1. Best Play, New
Topdog/Underdog and The Goat, Or Who Is Sylvia? tower over the competition. Sure, the New York Drama Critics Circle loves Edward Albee, but the Pulitzer went to Suzan-Lori Parks for a reason: Her characters are every bit as complex as the rest of us. As one of her jittery cardsharps might say, "Pick Topdog, you pick a winner; pick The Goat, you pick a loser."
2. Best Play, Revival
Michael Frayn's frolicky farce Noises Off is enjoying a delightful, crowd-pleasing run, but Noël Coward's Private Lives, fresher in the minds of voters, is just as hilarious and also twice as nasty.
3. Best Musical, New
Thoroughly Modern Millie and Mamma Mia! are both frothy, glossy crowd-pleasers, but only Millie minted a brand-new Broadway star. Sutton Foster's wattage should make the difference.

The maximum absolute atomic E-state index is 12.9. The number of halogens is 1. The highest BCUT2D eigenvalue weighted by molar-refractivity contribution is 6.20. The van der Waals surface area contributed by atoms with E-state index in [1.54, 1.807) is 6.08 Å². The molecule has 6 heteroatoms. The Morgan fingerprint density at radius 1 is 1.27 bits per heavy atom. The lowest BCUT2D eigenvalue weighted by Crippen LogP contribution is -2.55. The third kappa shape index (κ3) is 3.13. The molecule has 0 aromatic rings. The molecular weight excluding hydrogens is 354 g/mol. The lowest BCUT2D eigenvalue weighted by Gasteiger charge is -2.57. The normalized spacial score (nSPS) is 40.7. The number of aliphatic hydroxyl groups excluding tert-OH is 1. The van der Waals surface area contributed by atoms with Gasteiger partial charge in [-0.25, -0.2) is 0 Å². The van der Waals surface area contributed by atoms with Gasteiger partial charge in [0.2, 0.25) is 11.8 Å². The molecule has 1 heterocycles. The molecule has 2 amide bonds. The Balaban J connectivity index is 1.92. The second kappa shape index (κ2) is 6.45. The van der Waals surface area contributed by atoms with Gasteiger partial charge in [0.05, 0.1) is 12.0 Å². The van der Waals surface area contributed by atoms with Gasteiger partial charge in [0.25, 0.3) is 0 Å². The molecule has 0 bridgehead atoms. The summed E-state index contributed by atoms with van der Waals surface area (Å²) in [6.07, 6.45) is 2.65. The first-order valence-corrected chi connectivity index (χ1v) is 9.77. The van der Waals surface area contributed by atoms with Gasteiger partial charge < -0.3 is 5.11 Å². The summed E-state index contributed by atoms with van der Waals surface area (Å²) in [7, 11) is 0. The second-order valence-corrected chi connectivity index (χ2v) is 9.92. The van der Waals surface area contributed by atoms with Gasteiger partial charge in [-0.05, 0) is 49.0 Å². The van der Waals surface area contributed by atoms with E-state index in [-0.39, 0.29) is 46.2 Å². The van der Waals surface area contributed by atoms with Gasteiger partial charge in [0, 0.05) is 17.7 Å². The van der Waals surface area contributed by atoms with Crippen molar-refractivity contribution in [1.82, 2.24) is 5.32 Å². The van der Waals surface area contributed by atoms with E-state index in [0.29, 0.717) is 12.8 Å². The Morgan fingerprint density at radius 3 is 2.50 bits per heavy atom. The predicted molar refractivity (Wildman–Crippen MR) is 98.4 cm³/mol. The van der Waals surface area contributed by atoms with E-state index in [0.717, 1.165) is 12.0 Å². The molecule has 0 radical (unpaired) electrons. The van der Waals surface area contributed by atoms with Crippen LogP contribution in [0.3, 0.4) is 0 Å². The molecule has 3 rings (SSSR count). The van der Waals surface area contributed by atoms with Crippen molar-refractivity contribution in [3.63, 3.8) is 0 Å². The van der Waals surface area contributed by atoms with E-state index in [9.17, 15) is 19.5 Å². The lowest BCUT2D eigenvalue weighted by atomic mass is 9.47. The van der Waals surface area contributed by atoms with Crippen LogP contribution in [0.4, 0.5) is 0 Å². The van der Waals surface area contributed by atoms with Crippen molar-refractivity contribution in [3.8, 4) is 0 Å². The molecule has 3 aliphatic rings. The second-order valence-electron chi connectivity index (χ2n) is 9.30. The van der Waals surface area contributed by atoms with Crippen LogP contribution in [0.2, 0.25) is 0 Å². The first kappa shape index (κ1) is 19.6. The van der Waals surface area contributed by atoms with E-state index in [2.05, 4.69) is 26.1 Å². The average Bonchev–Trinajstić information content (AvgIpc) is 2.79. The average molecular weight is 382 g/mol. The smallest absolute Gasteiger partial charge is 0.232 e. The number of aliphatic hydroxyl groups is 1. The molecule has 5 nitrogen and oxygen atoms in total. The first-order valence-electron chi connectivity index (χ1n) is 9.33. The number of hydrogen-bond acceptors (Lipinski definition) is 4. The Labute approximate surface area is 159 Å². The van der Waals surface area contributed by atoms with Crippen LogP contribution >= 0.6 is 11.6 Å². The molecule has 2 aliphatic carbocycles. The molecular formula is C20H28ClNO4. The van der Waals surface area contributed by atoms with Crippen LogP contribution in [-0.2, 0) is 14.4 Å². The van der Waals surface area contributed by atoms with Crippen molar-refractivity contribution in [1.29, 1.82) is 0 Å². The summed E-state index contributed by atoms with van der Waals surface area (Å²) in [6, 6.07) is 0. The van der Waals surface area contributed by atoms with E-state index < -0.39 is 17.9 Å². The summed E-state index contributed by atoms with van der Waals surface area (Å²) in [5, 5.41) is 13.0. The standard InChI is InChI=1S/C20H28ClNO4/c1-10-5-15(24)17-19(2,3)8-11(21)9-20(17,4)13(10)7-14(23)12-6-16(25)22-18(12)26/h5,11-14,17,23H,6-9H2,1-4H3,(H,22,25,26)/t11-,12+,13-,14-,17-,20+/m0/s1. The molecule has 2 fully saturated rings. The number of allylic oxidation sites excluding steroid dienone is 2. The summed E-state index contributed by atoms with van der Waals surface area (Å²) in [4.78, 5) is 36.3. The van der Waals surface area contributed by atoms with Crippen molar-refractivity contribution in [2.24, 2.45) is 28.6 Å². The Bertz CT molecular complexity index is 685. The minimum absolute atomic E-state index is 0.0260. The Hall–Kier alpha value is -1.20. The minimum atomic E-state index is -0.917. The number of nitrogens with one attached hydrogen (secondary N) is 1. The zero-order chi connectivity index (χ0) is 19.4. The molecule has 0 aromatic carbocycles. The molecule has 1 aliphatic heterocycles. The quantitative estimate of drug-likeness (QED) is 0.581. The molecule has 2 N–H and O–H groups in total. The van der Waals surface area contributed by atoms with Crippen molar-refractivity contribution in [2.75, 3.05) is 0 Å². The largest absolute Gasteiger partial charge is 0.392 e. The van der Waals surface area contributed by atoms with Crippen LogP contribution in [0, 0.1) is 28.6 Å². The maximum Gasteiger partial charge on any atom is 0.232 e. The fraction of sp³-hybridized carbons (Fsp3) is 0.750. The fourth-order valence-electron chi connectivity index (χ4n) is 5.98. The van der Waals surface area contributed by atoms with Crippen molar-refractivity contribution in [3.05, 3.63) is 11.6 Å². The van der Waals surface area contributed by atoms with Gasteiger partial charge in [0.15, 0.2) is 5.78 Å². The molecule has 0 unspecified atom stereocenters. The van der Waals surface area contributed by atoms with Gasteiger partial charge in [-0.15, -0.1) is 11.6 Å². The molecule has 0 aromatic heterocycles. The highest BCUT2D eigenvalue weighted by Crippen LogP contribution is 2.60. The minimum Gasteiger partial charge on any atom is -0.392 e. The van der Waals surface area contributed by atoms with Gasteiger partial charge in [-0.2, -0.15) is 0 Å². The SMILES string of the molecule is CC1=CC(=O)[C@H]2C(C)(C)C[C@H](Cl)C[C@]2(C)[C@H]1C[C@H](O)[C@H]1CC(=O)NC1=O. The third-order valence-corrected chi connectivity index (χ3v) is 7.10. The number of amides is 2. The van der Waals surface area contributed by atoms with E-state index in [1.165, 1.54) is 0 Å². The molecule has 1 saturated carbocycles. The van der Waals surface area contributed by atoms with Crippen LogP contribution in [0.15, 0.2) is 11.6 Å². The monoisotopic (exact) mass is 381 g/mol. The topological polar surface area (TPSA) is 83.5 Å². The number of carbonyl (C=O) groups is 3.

4. Best Musical, Revival
Stephen Sondheim squares off against his mentor, Oscar Hammerstein II, and should emerge, like the fringe on the surrey, on top. Timing is everything: Many fans of Oklahoma!'s London run felt let down by the transfer, while Into the Woods, long considered one of Sondheim's most accessible shows, also emerged as one of his most heartfelt after 9/11.
5. Special Theatrical Event
Pretty soon, Elaine Stritch will have to edit her stunning solo -- the part where she gripes about never having won a Tony. So much for that. (Though, of course, since she's not up for Best Actress, her producers get the trophy . . .)